Irritable bowel syndrome is a condition that affects about 10% of the population, mostly women.

It manifests itself with symptoms such as constipation, diarrhea, swelling and abdominal pain and cramps. Dr. Beatrice Salvioli, a gastroenterologist at Humanitas, a guest in the studio Cuore and Denari on Rai1, spoke about this topic.


What are the causes of irritable bowel syndrome?

There are many causes, psychosocial factors certainly play a role: “Our intestine is the second brain and many people tend to discharge their emotional tensions on the stomach and intestine. These become the target organ of somatization of anxious states or depression.

The advice for doctors is to reassure their patients, listening to them and helping them understand the type of disorder they have, not passing them through neurotics because research shows that in these people there are several alterations in the intestinal bacterial flora and neurotransmitters that arrive to the brain, and all this contributes to the presence of symptoms. The advice to patients is not to be frightened, not to feel misunderstood and to listen deeply to their bodies, trying to improve their quality of life, carving out some time for themselves, and what makes them feel good and balanced,” recommends the doctor.

The other factors include individual predisposition, changes in the motility of the digestive tract, intolerances and allergies, chronic use of antibiotic drugs and stress.


Foods to avoid

If you have an irritable bowel, avoid foods that produce a lot of fermentation, such as those that contain high amounts of fructose (cherries, mango, peaches, canned fruit, dried fruit, fruit juices); those containing high amounts of fruit (artichokes, asparagus, Brussels sprouts, broccoli, leeks, lentils); foods high in galactans (chickpeas, etc.)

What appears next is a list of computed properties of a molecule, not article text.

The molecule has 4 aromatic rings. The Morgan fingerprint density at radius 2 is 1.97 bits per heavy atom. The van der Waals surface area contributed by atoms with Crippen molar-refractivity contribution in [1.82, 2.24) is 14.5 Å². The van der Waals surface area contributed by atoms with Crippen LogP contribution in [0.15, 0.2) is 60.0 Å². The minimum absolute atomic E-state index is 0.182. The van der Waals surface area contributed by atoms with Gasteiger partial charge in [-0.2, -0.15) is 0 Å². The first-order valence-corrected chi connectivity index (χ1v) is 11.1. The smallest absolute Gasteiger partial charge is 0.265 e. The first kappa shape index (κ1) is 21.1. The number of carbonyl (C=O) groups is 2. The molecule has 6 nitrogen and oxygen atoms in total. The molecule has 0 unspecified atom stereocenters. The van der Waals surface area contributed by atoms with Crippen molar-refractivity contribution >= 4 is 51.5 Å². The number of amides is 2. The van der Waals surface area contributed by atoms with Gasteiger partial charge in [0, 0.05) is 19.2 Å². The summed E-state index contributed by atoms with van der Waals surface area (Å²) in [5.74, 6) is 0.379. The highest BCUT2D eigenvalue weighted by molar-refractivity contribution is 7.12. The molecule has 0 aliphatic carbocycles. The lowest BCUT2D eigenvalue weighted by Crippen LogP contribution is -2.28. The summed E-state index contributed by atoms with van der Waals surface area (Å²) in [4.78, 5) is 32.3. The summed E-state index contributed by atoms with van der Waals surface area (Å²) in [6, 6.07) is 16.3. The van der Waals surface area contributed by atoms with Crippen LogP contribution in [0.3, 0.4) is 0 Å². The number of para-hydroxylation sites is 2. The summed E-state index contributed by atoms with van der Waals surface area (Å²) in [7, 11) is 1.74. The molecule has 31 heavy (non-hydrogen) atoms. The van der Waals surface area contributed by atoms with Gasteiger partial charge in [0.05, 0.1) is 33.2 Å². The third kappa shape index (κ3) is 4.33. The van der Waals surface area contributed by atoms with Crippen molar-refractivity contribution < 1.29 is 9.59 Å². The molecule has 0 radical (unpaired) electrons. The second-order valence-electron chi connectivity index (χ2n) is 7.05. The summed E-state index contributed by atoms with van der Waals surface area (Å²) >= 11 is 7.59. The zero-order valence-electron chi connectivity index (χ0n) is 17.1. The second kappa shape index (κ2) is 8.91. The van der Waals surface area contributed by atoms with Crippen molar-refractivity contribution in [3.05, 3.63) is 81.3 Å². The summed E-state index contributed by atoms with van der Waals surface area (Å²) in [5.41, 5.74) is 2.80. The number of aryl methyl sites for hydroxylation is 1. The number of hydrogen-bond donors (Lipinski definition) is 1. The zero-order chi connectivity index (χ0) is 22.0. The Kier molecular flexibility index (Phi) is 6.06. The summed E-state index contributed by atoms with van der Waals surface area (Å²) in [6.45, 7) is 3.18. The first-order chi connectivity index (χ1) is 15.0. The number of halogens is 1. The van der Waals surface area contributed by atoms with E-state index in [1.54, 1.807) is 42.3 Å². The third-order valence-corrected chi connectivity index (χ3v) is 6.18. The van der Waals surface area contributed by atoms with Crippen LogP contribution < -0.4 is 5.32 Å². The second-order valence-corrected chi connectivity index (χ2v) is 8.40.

How do you diagnose the condition and intervene?

The diagnosis is clinical and also involves the exclusion of other diseases that present similar symptoms, by means of specific examinations. It should be noted that the real irritable bowel syndrome never turns into a malignant disease.

“The treatment is partially pharmacological, as natural remedies such as phytotherapy and complementary medicine such as acupuncture can be of great help. A fundamental role is also played by lifestyle, which includes not only proper nutrition, but also the containment and decompression of stress through physical activity, yoga or meditation. Without changing the way we live and deal with everyday life, drugs have limited benefits,” says Dr. Salvioli.